Paul On The Resurrection Of Christ -- By: Charles Marsh Mead

Journal: Bibliotheca Sacra
Volume: BSAC 067:267 (Jul 1910)
Article: Paul On The Resurrection Of Christ
Author: Charles Marsh Mead

Paul On The Resurrection Of Christ

Prof. Charles Marsh Mead

There has been of late a growing tendency to discredit the occurrence of miracles in general, and of the Christian miracles in particular. Doubt or disbelief of them is entertained not only by avowed agnostics or free-thinkers, but even by many conservative Christians. Once it was no uncommon thing for doubters to question only certain classes of the Christian miracles, whereas others were accepted as real. Now the tendency is to make no exceptions, and to declare all miracles impossible or incredible.

This extreme attitude is, no doubt, in part a reaction from an undue stress formerly laid upon belief in miracles, as if such belief were essential to orthodoxy, or even to salvation. But Dr. G. A. Gordon, in his recent work on “Religion and Miracle,” has, with his usual vigor and impressiveness, shown that belief in miracles is religiously of very small account, and argues that, even if they were generally disregarded, yet all that is really vital in religion can be retained. This, as a general proposition, may be, and should be, frankly admitted. Religious faith, as a source and feature of the moral and spiritual life, is essentially independent of belief in miracles. Its essence consists in repentance, trust, and love toward God, and need not have any direct reference to miraculous events. This concession to the spirit of disbelief in the supernatural,

however, as Dr. Gordon also affirms, does not require us to assume that miracles are impossible or incredible. It only puts them where they belong, as events for the occurrence of which the evidence is to be dispassionately examined. If they are found to be probably or certainly historical, they may turn out to have also a real, though indirect and subordinate, value, for religious faith. I propose now to consider the evidence for one — the most prominent one — of the Christian miracles.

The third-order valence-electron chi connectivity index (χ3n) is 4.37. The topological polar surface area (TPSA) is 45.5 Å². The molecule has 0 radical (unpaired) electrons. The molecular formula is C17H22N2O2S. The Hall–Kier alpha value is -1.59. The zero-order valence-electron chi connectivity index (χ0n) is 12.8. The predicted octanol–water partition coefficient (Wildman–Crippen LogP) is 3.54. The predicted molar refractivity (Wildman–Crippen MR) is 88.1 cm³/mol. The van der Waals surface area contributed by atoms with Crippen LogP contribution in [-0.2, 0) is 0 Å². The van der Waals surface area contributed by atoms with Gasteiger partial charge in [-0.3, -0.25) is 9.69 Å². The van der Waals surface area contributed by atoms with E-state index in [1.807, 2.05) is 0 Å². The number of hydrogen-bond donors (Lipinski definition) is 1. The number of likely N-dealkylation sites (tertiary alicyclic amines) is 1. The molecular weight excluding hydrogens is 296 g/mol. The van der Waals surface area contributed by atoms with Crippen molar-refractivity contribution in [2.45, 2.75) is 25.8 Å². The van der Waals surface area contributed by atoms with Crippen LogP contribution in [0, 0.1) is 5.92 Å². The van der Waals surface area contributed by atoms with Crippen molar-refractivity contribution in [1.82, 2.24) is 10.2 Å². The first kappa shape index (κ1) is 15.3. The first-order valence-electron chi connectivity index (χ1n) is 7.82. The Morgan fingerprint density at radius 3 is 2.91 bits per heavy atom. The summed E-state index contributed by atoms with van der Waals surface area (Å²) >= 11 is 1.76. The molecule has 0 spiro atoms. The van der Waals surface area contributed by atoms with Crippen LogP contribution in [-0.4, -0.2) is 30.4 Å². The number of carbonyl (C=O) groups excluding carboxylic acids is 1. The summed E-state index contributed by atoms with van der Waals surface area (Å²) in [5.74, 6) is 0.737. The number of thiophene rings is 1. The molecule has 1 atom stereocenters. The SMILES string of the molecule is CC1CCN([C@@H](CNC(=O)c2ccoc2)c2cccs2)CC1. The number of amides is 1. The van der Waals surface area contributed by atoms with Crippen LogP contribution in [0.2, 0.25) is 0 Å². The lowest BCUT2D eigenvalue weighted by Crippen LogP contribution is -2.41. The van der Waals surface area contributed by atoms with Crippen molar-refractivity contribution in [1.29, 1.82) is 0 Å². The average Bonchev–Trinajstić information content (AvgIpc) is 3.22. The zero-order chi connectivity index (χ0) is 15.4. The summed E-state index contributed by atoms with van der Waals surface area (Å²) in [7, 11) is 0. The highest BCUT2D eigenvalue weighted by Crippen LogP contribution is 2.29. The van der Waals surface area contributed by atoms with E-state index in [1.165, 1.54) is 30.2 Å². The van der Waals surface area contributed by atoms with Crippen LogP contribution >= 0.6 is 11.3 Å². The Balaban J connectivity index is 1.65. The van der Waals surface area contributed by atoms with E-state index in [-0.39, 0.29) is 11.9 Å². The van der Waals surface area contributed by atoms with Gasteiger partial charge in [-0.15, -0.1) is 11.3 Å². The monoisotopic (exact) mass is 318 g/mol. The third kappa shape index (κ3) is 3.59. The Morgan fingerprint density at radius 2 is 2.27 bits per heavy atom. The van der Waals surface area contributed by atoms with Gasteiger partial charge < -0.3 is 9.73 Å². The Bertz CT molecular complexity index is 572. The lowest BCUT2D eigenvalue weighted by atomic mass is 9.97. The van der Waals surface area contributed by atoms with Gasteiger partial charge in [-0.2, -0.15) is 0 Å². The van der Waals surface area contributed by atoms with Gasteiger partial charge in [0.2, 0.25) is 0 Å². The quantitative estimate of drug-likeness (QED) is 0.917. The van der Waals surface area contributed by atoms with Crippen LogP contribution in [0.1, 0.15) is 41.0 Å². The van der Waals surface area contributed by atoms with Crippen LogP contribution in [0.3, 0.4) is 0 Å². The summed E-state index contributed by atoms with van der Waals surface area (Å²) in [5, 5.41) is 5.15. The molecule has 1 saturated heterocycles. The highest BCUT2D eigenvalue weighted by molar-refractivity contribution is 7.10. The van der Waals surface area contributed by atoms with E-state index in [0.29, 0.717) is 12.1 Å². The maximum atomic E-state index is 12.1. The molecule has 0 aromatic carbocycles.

First, however, it is proper to make a preliminary remark about certain prepossessions that affect the weight of the evidence in question. Whether miracles in general are regarded as a priori credible, depends largely upon one’s conception of God. Those to whom he is only a blind Force must of necessity hold all miracles to be impossible. But whoever regards the universe as made and controlled by a Divine Person cannot well deny the possibility of miracles. If, as is most commonly held by theists, the so-called “laws of nature” are nothing but God’s orderly method of working, then it must be as possible for him occasionally to deviate from that ordinary method as it is for a human person, when occasion requires it, to depart from his ordinary rules of conduct....

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